Mobutu was happy to pull minerals out of the ground as fast as other countries would buy them — and he made sure that all the profits were funneled directly to his personal friends. The people of Zaire lived in abject poverty, which Mobutu used to justify his massive requests for foreign aid. Wealthier nations delivered that aid, and again, most of that money went straight to Mobutu and his cronies. While his citizens lacked essential resources, Mobutu built a $100 million palace in the jungle. Children labored in the mines and protesters were tortured while the president traveled to Paris by supersonic jet for lavish shopping sprees.15
That kind of leadership tends to earn a lot of enemies, and Mobutu was surrounded by them from within his own country and without. In 1978, some of those enemies led an uprising in Kolwezi, a medium-sized city that’s home to many of those cobalt mines. Thousands of hostages were taken, sniper bullets crossed paths with rocket fire, and over a dozen countries from every hemisphere were ensnared in the conflict.16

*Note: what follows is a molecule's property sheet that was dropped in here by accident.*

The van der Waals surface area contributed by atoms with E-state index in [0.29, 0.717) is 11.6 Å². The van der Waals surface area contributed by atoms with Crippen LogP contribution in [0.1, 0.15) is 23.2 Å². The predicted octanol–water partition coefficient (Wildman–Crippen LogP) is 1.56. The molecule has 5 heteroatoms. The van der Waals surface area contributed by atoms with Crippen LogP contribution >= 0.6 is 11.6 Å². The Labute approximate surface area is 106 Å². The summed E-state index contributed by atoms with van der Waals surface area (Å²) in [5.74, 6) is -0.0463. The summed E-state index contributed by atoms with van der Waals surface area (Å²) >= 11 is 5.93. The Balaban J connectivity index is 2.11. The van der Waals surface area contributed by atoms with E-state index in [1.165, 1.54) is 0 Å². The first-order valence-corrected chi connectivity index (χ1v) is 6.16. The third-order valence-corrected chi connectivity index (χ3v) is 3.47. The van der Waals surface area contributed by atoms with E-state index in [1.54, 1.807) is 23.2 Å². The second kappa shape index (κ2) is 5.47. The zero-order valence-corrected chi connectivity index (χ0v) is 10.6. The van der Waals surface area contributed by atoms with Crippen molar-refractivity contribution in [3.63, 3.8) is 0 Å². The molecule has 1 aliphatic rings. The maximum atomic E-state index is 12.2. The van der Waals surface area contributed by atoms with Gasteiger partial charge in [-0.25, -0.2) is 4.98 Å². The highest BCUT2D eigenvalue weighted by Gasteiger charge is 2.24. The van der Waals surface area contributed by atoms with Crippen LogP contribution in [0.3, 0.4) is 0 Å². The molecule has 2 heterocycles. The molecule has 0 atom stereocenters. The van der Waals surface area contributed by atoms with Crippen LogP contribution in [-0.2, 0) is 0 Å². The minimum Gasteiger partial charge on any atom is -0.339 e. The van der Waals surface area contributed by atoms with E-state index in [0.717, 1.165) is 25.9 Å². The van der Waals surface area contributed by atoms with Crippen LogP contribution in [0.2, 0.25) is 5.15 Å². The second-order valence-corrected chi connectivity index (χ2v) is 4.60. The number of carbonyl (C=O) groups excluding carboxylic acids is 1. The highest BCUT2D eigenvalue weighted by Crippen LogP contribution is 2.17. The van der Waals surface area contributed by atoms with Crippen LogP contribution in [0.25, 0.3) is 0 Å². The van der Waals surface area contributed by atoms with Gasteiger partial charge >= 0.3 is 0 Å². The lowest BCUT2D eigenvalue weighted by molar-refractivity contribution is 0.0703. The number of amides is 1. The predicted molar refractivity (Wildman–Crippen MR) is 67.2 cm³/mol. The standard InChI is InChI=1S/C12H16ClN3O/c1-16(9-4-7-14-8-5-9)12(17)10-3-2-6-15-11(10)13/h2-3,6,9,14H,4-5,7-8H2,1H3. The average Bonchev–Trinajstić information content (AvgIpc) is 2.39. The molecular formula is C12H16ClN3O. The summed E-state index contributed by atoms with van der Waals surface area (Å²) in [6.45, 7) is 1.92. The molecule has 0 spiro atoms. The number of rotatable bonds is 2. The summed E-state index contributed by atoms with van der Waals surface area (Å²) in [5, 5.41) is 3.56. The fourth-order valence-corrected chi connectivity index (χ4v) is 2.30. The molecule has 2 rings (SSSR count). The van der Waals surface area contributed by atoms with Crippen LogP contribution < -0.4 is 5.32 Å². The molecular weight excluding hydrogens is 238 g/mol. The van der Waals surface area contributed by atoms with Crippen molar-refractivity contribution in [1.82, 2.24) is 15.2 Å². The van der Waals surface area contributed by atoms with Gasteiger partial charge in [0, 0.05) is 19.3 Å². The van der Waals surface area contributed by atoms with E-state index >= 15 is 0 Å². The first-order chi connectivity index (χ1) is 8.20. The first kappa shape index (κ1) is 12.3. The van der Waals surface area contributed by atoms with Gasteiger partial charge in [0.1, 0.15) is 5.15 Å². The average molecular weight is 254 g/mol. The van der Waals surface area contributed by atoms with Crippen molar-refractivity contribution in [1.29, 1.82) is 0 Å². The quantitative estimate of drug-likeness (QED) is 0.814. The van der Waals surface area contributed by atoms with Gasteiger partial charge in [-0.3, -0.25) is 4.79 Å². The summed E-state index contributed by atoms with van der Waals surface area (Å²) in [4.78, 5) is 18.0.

The outbreak was quickly quelled, and Mobutu emerged even stronger, but the minor metals market was traumatized. In less than a year, the price of cobalt rose from ten dollars per pound to more than sixty. Corporations around the world shared a sudden epiphany that their supply lines were extremely fragile. They mainly explored two solutions to the problem: Finding new sources of cobalt, and finding new materials to replace cobalt.17